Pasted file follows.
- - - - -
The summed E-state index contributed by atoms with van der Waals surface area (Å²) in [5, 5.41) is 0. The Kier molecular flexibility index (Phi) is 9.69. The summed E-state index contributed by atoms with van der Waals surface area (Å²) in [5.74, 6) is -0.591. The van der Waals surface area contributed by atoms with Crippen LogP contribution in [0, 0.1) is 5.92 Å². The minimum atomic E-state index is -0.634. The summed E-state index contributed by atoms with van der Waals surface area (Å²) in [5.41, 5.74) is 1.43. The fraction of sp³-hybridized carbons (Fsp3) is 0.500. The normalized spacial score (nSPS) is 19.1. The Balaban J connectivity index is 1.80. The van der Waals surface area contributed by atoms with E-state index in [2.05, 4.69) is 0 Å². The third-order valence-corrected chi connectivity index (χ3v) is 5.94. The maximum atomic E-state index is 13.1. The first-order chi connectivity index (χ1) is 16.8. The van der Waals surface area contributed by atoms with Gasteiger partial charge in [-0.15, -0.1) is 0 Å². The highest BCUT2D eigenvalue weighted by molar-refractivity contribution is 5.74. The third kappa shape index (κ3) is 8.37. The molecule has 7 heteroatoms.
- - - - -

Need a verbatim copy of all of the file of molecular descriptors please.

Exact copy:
The summed E-state index contributed by atoms with van der Waals surface area (Å²) in [5, 5.41) is 0. The Kier molecular flexibility index (Phi) is 9.69. The summed E-state index contributed by atoms with van der Waals surface area (Å²) in [5.74, 6) is -0.591. The van der Waals surface area contributed by atoms with Crippen LogP contribution in [0, 0.1) is 5.92 Å². The minimum atomic E-state index is -0.634. The summed E-state index contributed by atoms with van der Waals surface area (Å²) in [5.41, 5.74) is 1.43. The fraction of sp³-hybridized carbons (Fsp3) is 0.500. The normalized spacial score (nSPS) is 19.1. The Balaban J connectivity index is 1.80. The van der Waals surface area contributed by atoms with E-state index in [2.05, 4.69) is 0 Å². The third-order valence-corrected chi connectivity index (χ3v) is 5.94. The maximum atomic E-state index is 13.1. The first-order chi connectivity index (χ1) is 16.8. The van der Waals surface area contributed by atoms with Gasteiger partial charge in [-0.15, -0.1) is 0 Å². The highest BCUT2D eigenvalue weighted by molar-refractivity contribution is 5.74. The third kappa shape index (κ3) is 8.37. The molecule has 7 heteroatoms.